That said, I struggle to see how this risk based argument has any bearing on the S2F model. If the market overestimates risk, then it is “risk” not “supply” that is the unknown future data point, and as the market better understands that risk, the price is likely to reflect that knew knowledge and understanding.

Risk is not shown to correlate with the reward schedule, nor is there any causal argument made that “lower block reward results in lower risk”.

As such this seems to be a case of a great argument for how Bitcoin’s price will evolve, that happens to be totally orthogonal to the S2F debate, and does not refute how EMH factors in to the reward schedule.

But the market is based on emotion!

Of course, human psychology and emotion both play a large role in Bitcoin price fluctuations. There are frequent examples of investors experiencing “FOMO” and buying in, so as not to miss the boat on what they think could be a great investment, without dollar-cost-averaging or assessing the current froth in the market or other factors.

This doesn’t refute Efficient Market Hypothesis either. EMH just says “all things which are widely publicly known, are by definition priced in”.

EMH can not, of course, explain the number of people experiencing FOMO or making emotional decisions about investing or trading. By definition, that counts as “new information”, which is surfaced directly as information in the price action of any asset, or indirectly in public forums and media.

So: EMH is mainly useful for telling us the effect of existing information, it offers very little help for what effect new information will surface in future.

In the Bitcoin world, the halving schedule is still very much ‘existing information’. What is ‘new information’ is the emotional and psychological effect each halving will have. That new information is impossible to predict. If it could be accurately predicted, according to EMH it would also be priced in.

That new information (future investor psychology and emotion) is also not a function of the existing information (the halving schedule). You can make an educated guess and say “each time the Bitcoin rewards halve, people will emotionally view it as more scarce, and ape in”. But this is a big assumption, and relies on:

  • Human emotions/psychology being constant and unchanging over time.
  • Emotional retail investors being the main controlling force in the market, even as institutions role in.

These are big assumptions to make, especially when forecasting the price of an asset and making financial decisions.

Only Bitcoin can be scarce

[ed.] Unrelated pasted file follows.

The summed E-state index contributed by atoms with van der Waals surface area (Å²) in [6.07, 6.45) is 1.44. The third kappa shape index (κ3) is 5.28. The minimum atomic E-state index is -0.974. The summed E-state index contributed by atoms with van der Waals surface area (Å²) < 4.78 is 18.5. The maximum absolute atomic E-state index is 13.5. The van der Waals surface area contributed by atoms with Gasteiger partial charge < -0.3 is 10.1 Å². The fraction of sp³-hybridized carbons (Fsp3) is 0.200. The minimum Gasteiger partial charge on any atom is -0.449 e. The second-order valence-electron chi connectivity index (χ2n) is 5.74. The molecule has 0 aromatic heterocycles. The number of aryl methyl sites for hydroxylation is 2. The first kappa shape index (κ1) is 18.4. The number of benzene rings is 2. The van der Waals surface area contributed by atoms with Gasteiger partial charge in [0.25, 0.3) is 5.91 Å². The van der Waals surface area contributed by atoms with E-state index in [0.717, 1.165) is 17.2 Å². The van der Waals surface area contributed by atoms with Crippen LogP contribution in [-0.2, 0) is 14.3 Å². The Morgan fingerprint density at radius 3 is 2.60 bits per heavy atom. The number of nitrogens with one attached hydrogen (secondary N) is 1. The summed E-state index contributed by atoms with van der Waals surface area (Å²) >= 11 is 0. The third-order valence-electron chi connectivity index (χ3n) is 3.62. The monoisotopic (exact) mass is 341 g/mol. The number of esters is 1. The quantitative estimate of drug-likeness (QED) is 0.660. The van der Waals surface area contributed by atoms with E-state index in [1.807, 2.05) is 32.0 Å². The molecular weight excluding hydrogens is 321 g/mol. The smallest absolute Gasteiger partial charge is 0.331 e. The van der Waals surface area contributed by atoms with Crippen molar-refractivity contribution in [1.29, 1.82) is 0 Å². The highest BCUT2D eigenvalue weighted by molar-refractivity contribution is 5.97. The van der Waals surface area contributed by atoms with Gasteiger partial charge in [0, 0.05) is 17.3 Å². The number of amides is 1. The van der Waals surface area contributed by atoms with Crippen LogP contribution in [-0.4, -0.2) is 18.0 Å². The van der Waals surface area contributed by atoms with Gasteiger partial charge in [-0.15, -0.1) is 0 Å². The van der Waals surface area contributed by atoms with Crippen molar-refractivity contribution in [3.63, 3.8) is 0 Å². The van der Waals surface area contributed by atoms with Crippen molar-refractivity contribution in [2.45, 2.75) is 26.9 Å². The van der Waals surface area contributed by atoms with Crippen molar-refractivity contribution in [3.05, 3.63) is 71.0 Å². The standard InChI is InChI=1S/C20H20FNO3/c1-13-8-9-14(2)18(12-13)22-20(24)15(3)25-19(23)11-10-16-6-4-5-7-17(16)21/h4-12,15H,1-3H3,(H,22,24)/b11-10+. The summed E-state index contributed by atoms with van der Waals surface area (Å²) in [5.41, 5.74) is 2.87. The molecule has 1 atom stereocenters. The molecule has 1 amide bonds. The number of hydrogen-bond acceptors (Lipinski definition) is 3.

It’s trivial to fork Bitcoin’s codebase and create a new coin. Many have done this, and many of the popular cryptocurrencies out there today are forks of Bitcoin.

You can change the rules to make these coins as scarce as you like. You could introduce a fixed cap of only 10 coins, as opposed to the Bitcoin cap of 21 million. You could halve the mineable supply every one year, rather than every four.

None of these guarantee the price of your coin will increase. The reason is, there is no guarantee that there will be any actual demand for your coin — or if there is any demand, there is no guarantee that demand will continue to grow consistently year over year.

But Bitcoin was first!

It has been argued by some that S2F works only for Bitcoin, but not other cryptocurrencies, because Bitcoin was the first and best digital asset to create decentralized scarcity.

This sounds like a semi-plausible argument, until you ask: why would Bitcoin being first or best, lock Bitcoin’s price trajectory into an unchanging function of future mined supply? What is the relationship?

On the demand side, it’s easy to argue how these two factors have a credible impact:

  • Being first enables Bitcoin’s first-mover advantage, which in turn enables higher demand. More people are familiar with the product, more people want to buy it.
  • Being best, means that more people are willing to bet on Bitcoin’s future success, by buying in and hoping for a future return as the rest of the market realizes the same fact.

On the supply side, there is a much less obvious causal link.

But Bitcoin is fundamentally better!

It can also be argued that no alt-coin matches Bitcoin in terms of its hash-rate, lack of pre-mine, lack of centralized control, and other extremely positive qualities that the market uses to assess its value.

This is arguably true. But again: these qualities are all either:

a) Known ahead of time (the lack of pre-mine, and lack of centralized control, are both immutable facts) and thus subject to efficient-market-hypothesis.

b) A function of demand (e.g. hash-rate, which usually increases as the price of Bitcoin increases), and thus is variable and unpredictable, and unlikely to follow in lock-step a model whose sole variable is supply.

S2F has been accurate since 2010

No, S2F has been accurate since 2019. All of the existing data is based on a linear regression. The trend line is literally designed to fit the existing price chart for the previous ten years.

S2F has been accurate since 2019

The price of Bitcoin since 2019 has never diverged more than one standard deviation from the S2F chart.

This sounds impressive, but in reality one standard deviation is a $40,000 wide margin. Until extremely recently, Bitcoin’s price had barely crossed that amount.

This essentially means that so long as the Bitcoin price continues to go up for any reason in the years following a halving event, the S2F model will remain reasonably accurate to within one standard deviation, in line with other “Number Go Up” models.

Two years is also a reasonably small amount of time, and it will of course be interesting to see how long this purported accuracy lasts in future. Regardless, it will be difficult for Bitcoin to break out of those huge error margins so long as the price continues to increase at any rate.

But there is a correlation

Well, sure, but as Nick Emblow argues succinctly, it is not difficult to create an even better model than S2F, with more of a statistically significant correlation. Nick also dives into the topic of ‘cointegration’ and demonstrates that it is not a valid test when applied to a static pre-determined variable like Bitcoin’s block reward schedule (which is the variable that dictates the S2F ratio).

I’m not a statistician, so I won’t try to embellish these points; Nick’s article speaks perfectly for itself.

S2F is the only accurate model

Actually the Bitcoin Rainbow Chart popularized by Eric Wall is pretty accurate too — albeit, also pretty silly.